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Father Barron on discipleship (Martha & Mary)

Sermon 497 via Word on Fire

Fr. Barron says that this story of Martha & Mary has been interpereted in 3 different ways.

1) The active life vs. the contemplative life. Martha as symbolic of the active life (ministries). Mary as symbolic of the contemplative life (monks, nuns, scholars). Has Jesus valorised the contemplative life over the active life? Fr. Barron: Throughout the Bible, it is a basic principle that listening has to come before acting. Is is more of a chronological relationship than one that is in tension. What is the Lord saying? Once we know, then we are ready to act, even with the best of intentions. Currently, we have a Martha-oriented society which is why today so many are questioning this story and defending Martha.

2) The one and the many as a philosophical and spiritual issue. Mary has chosen the one thing, unum necessarium, necessary. Focus on the one thing necessary allows other things to fall into place. Harmony and order will come. Martha is anxious over many things, while Mary is anchored in the one. Are you about one thing, or many? Do your manys come into one for the will of God?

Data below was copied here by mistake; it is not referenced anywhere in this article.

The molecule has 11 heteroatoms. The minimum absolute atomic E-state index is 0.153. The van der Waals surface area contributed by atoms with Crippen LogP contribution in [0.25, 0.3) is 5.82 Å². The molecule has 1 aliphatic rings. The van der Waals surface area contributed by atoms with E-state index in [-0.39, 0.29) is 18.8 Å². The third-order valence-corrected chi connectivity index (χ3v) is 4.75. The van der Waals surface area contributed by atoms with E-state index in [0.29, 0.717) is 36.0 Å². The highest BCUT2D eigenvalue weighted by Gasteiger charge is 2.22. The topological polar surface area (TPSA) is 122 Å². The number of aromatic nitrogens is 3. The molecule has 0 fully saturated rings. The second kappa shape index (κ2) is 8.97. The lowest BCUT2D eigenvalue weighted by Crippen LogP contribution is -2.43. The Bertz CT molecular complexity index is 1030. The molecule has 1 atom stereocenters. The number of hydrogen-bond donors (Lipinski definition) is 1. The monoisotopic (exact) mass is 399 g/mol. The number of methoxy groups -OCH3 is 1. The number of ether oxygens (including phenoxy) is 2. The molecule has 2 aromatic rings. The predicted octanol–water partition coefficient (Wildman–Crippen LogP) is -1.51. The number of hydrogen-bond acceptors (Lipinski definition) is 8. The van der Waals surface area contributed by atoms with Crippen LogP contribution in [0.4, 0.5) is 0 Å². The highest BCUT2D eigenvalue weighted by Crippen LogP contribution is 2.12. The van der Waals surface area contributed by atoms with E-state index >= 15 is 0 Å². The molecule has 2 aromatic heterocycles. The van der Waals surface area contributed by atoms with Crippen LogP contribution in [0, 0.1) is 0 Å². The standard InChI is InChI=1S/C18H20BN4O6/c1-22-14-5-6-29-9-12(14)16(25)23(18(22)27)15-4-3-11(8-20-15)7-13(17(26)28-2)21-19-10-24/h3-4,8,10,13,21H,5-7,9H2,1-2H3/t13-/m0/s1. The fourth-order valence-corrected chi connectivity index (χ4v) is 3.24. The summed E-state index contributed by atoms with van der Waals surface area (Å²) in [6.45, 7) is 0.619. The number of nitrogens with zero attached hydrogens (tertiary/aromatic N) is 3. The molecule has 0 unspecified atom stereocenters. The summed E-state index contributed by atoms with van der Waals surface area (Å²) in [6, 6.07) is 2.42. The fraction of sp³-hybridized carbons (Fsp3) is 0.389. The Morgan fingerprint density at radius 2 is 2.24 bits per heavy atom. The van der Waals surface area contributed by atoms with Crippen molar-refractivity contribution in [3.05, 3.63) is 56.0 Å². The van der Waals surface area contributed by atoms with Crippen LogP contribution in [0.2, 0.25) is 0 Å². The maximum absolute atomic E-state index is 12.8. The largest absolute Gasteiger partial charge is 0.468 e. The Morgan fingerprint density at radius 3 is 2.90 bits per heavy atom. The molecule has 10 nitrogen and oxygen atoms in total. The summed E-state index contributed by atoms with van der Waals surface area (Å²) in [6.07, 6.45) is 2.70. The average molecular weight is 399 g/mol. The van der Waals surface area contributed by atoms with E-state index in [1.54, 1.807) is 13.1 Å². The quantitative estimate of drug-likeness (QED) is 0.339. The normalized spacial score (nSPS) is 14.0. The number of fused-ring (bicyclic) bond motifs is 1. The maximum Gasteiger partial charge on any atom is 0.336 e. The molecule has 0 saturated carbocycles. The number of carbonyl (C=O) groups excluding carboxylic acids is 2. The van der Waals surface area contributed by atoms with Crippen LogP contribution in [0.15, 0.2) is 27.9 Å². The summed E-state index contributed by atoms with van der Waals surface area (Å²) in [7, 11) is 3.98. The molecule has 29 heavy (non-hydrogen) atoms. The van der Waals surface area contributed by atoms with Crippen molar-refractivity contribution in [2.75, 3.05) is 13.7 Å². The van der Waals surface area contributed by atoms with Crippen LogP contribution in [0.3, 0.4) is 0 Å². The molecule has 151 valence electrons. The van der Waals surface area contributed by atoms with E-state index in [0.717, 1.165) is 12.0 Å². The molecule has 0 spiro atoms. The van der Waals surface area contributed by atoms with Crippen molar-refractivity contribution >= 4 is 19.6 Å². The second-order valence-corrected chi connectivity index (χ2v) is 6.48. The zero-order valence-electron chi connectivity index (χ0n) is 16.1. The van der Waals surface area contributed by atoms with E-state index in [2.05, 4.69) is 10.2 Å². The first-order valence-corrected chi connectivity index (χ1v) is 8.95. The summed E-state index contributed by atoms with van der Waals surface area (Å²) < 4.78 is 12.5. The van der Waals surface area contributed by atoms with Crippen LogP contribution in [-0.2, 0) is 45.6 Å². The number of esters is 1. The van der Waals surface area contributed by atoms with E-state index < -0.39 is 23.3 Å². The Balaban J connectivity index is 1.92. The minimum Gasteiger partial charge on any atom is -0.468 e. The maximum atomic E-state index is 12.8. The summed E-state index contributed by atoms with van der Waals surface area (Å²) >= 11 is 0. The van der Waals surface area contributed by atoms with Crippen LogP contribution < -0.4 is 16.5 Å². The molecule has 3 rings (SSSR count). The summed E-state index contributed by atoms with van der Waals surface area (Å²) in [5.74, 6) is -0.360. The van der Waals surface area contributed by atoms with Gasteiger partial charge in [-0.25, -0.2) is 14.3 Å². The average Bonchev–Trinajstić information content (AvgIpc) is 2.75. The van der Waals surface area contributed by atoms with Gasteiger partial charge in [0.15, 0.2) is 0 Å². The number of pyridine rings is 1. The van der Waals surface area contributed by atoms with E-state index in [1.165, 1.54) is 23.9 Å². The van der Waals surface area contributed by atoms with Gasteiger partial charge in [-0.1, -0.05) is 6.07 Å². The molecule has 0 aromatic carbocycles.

[I’m currently on Book II of St. Augustine’s Confessions and found the above sentiment also present: “…while turned from Thee, the One God, I lost myself among a multiplicity of things.”]

3) (N.T. Wright) Jesus’ teaching focused on the overturning of social convention. He dealt kindly with Roman soldiers, touched those that were unclean, the radical inclusion of women in his inner circle, he spoke publicly to the woman at the well, etc. The first witnesses of the resurrection were women. Martha was in the conventional women’s space. Mary assumed the stance of a man in the men’s space. Invites women into the full participation in a life of discipleship. “In Christ there is no slave or free, Jew or Greek, male or female.” (Paul) Everybody is summoned to discipleship and this is the most important consideration of all.

Key message: Don’t let anyone’s expectations, or social conventions, deprive you of this better part. We are all called to discipleship in many different, but equally important ways.

Other bloggers on unum necessarium:
Quotidian Reader
Catholic Wisdom
Intellectual Faith




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